Why Americans Love Coffee So Much

Why Americans Love Coffee So Much

Jake Bonneman
5 minute read

How does a huge country with 50 states—only 2 of which can grow coffee—end up with coffee as its #1 most-consumed beverage?

Why did we catch on to coffee later than other countries?

And why do we love coffee so much now?

How it Started Here

Coffee has a long, storied history before it became popular in America.

Some sources say (or speculate) that coffee was difficult to get in the colonies before the American Revolution, which certainly makes sense. Tea, not coffee, remained the drink of choice of the colonists up until around the time of the Boston Tea Party.

That's when coffee became a symbol of American patriotism.


Well, Old King George had decided that "coffee culture" was a threat to his power, and had placed a ban on coffee. Apparently, he thought that the way coffee brought Americans together for socialization and discussion in coffeehouses wasn’t just bordering on seditious—it was seditious.

So when the American colonists decided to revolt against Britain, it's easy to see how coffee became a symbol of the fight for freedom.

After the Revolution, coffeehouses became popular gathering places for all sorts of Americans—from politicians, to artists, to businessmen and industrialists.

And as those coffeehouses proliferated, naturally so did the popularity of coffee.

Famous Americans Who Loved Coffee

Benjamin Franklin

Ben Franklin himself was one of the first Americans to become "well known" for frequenting coffeehouses (among other accomplishments).

He even started selling his own coffee beans eventually, and some say that he never traveled via boat without his own personal supply of coffee, out of fear that the boat's supply might run out.

Ben once wrote:

"Among the numerous luxuries of the table… coffee may be considered as one of the most valuable. It excites cheerfulness without intoxication; and the pleasing flow of spirits which it occasions… is never followed by sadness, languor or debility."

I'm inclined to agree with him.

Cowboys of The Old West

Heck, even cowboys of the American Old West were known for loving coffee. They roasted green coffee beans over campfires, ground them up with a mortar and pestle, boiled them, and drank it.

Now that's devotion.

Or maybe "true grit" is more appropriate, considering the coffee they were drinking back then was probably pretty darned gritty. Still, that's why we still call coffee made with a pot over a campfire "cowboy coffee" today.

Theodore Roosevelt

Theodore Roosevelt was the first—but not the last—American President known for his huge love of coffee, drinking a gallon every day.

Although Teddy's son once said that his father's daily coffee cup was, I quote: "more in the nature of a bathtub." You have to give it to Roosevelt's son, that's pretty funny, especially given the landscape of the standup comedy scene in 1901.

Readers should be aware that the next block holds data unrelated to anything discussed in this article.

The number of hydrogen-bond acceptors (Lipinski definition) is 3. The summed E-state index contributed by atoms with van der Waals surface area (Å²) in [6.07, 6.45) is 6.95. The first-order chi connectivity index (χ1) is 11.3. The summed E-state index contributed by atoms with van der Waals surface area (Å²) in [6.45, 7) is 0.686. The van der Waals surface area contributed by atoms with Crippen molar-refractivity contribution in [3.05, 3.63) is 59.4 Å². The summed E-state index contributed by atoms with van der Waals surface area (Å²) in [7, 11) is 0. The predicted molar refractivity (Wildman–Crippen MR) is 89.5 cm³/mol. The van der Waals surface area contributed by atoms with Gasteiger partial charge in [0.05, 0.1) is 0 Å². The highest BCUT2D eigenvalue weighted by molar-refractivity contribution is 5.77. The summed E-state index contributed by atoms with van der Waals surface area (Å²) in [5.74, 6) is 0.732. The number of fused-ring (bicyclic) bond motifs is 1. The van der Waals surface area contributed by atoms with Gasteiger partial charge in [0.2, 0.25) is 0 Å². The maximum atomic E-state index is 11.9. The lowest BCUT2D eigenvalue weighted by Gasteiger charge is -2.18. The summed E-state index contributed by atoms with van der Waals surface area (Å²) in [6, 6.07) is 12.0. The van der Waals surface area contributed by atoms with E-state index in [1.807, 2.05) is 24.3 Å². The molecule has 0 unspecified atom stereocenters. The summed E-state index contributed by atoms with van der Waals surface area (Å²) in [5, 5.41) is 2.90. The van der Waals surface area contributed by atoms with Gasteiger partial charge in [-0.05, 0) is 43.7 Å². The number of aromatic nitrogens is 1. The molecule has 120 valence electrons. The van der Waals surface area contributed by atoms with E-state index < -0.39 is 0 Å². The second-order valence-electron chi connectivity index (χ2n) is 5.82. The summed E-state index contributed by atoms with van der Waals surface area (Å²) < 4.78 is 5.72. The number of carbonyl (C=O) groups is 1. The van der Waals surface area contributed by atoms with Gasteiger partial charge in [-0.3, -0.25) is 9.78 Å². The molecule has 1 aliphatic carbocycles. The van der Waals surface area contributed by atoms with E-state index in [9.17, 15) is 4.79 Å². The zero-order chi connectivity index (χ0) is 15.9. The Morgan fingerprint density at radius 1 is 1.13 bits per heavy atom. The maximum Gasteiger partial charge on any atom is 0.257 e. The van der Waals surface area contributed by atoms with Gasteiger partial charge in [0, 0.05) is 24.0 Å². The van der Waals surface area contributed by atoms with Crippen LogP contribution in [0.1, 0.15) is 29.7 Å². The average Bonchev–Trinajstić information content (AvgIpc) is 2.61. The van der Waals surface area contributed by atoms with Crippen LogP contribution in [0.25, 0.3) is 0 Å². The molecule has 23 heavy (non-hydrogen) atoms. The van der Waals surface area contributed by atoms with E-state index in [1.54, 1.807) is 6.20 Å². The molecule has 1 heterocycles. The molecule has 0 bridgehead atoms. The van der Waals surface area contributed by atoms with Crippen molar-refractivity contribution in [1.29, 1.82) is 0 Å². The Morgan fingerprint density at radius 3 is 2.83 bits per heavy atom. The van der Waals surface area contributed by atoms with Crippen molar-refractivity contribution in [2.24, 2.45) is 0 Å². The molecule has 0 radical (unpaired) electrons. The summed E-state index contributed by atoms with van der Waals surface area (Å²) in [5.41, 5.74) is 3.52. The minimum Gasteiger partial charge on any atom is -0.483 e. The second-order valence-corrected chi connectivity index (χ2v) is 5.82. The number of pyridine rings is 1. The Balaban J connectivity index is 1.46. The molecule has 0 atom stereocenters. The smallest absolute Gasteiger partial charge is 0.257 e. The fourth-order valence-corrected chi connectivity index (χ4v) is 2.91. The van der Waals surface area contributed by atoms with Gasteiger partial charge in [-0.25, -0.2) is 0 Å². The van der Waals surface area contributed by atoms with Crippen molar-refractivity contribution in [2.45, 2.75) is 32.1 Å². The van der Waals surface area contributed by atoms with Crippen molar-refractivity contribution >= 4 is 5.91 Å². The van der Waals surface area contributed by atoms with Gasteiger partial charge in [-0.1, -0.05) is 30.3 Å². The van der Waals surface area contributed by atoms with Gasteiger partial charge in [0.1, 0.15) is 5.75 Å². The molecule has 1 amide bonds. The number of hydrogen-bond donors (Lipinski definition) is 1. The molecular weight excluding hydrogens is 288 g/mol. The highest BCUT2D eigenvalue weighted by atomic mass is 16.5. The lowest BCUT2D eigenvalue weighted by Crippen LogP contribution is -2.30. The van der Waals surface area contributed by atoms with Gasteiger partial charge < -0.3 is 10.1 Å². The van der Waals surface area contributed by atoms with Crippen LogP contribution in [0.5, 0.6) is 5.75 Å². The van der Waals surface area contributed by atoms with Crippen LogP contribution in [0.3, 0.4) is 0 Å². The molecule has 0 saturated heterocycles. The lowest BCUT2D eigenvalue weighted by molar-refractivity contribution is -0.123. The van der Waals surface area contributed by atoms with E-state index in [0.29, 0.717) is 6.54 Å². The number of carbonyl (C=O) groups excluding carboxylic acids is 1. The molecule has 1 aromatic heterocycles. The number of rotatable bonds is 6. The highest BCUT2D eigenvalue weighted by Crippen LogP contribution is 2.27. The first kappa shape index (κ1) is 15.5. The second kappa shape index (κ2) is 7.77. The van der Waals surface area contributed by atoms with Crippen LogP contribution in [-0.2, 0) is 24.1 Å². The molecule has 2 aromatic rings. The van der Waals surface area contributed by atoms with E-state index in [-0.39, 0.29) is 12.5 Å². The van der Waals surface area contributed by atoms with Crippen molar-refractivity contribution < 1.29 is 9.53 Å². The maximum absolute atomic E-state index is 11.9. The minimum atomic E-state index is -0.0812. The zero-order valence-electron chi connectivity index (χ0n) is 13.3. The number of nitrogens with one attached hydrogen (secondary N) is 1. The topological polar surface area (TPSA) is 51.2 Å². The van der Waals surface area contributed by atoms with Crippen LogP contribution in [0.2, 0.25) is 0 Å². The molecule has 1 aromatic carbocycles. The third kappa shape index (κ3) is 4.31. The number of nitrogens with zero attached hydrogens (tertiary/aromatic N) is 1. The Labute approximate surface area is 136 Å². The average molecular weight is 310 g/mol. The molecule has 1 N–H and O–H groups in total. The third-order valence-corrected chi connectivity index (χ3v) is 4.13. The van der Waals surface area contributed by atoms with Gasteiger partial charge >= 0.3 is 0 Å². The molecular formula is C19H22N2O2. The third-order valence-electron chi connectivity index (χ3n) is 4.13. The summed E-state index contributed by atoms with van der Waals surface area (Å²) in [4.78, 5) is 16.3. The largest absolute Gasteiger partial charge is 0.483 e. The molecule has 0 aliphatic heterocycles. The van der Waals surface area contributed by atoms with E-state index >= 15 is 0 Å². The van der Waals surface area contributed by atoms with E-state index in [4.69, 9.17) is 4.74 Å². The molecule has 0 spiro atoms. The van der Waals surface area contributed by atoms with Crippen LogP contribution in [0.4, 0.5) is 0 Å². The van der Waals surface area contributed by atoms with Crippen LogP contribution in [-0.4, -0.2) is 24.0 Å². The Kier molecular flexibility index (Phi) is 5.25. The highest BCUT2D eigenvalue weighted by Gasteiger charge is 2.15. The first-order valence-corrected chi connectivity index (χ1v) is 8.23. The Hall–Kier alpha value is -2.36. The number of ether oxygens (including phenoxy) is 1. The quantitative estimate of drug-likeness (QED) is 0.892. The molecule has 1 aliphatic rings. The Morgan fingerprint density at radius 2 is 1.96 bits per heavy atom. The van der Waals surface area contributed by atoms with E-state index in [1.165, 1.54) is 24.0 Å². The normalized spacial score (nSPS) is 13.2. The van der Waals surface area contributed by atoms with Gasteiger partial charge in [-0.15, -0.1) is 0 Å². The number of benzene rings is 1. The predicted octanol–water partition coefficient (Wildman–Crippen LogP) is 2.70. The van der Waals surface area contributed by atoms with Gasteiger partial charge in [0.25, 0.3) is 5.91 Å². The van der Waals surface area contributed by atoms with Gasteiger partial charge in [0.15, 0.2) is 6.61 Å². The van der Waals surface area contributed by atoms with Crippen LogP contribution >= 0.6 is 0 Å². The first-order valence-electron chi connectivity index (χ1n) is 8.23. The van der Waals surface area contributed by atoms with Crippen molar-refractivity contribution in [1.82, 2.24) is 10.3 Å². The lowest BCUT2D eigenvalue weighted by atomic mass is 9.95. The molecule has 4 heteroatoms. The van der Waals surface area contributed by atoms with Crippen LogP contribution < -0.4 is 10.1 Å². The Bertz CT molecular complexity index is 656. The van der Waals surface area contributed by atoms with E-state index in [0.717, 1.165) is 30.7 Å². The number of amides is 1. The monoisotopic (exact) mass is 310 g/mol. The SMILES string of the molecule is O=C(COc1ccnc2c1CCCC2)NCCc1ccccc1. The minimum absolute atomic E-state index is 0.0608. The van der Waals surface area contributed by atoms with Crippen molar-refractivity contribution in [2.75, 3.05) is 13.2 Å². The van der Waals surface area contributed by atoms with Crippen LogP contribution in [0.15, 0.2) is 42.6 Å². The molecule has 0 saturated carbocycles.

What would America be like if Teddy Roosevelt hadn't drank so much coffee? At a minimum, we'd probably have less National Parks today.

Which U.S. States Grow Coffee?

Only Two: Hawaii and (very recently) California.

Hawaii's Kona coffee is world-renowned, and California's climate between the Central Coast and San Diego now supports over 100 acres of new coffee plantations.

Florida has its eyes on producing coffee as well. What kind of coffee Florida would produce in its climate—and where—is still under assessment by agricultural scientists and coffee farmers. If they grow coffee in North Florida, the cooler, almost too cold temperatures in winter could produce coffee that's sweeter, and more acidic. If they grow it in South Florida, it'll probably be rude, but have great air conditioning.

As technology improves, will other states get in on the coffee-growing game? Time will tell. But in the meantime, you can bet that we Americans will continue to love and drink coffee, no matter where it comes from.

More Facts About Coffee in America

  • According to the latest statistics, Americans drink about 517 million cups of coffee every. Single. Day. (Source)
  • According to BestLife, the top 5 coffee drinking cities in the US are: #1 Portland, #2 San Francisco, #3 Seattle, #4 Los Angeles, and #5 New York City. No surprise with any of those, really—but #6 is the Death Valley-adjacent Las Vegas, of all places, and #7 is Miami. I've already made a South Florida joke, so I'll leave it there. (Source)
  • According to the National Coffee Association, 62% of Americans drink coffee every single day. The average American coffee drinker drinks about 3 cups of coffee per day. (Source)
  • The average American spends $1,097 on coffee every year—from single serve k-cups, to overpriced coffee shop lattes ordered via app, to coffee brewed fresh at home. (Source)
  • American Millennials aren't killing the coffee industry—they spend the most money on coffee of any age group: about $2008 a year, on average. (Source)
  • Americans have their own versions of European staples like the Breve and Cafe Americano.

Final Thoughts

Hopefully you learned something new about America's favorite beverage. And if not, at least you know that we love our coffee—a lot.

And while coffee was popular in other parts of the world before the love spread here, our affection for coffee began rather uniquely: with a bunch of rebels who were fed up with being told what they weren't allowed to do.

So next time you take a sip of your morning cup of joe, remember its rich history in America—and the fact that, without coffee, we might not be the country we are today.

And if someone tries to tell you that you drink too much coffee, just tell them:

"I'm not addicted to caffeine, I'm addicted to America."


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